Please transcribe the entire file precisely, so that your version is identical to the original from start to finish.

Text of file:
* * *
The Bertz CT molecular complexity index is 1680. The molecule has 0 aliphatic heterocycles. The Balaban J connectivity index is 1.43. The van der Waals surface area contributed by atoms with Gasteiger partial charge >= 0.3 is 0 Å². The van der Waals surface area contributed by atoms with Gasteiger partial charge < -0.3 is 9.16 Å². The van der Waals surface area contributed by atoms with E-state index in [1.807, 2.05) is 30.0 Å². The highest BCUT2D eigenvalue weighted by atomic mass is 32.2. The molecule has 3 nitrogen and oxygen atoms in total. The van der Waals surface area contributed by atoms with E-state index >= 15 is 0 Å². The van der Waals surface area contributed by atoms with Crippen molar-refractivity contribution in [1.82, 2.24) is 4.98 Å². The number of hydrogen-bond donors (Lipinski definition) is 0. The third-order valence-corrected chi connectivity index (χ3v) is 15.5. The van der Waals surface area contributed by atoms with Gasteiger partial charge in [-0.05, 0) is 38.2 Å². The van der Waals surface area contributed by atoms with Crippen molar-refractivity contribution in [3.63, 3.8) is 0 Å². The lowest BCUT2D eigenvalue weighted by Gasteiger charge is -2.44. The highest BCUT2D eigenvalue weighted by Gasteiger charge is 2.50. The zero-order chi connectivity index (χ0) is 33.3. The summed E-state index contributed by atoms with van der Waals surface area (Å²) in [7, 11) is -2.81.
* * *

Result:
The Bertz CT molecular complexity index is 1680. The molecule has 0 aliphatic heterocycles. The Balaban J connectivity index is 1.43. The van der Waals surface area contributed by atoms with Gasteiger partial charge >= 0.3 is 0 Å². The van der Waals surface area contributed by atoms with Gasteiger partial charge < -0.3 is 9.16 Å². The van der Waals surface area contributed by atoms with E-state index in [1.807, 2.05) is 30.0 Å². The highest BCUT2D eigenvalue weighted by atomic mass is 32.2. The molecule has 3 nitrogen and oxygen atoms in total. The van der Waals surface area contributed by atoms with E-state index >= 15 is 0 Å². The van der Waals surface area contributed by atoms with Crippen molar-refractivity contribution in [1.82, 2.24) is 4.98 Å². The number of hydrogen-bond donors (Lipinski definition) is 0. The third-order valence-corrected chi connectivity index (χ3v) is 15.5. The van der Waals surface area contributed by atoms with Gasteiger partial charge in [-0.05, 0) is 38.2 Å². The van der Waals surface area contributed by atoms with Crippen molar-refractivity contribution in [3.63, 3.8) is 0 Å². The lowest BCUT2D eigenvalue weighted by Gasteiger charge is -2.44. The highest BCUT2D eigenvalue weighted by Gasteiger charge is 2.50. The zero-order chi connectivity index (χ0) is 33.3. The summed E-state index contributed by atoms with van der Waals surface area (Å²) in [7, 11) is -2.81.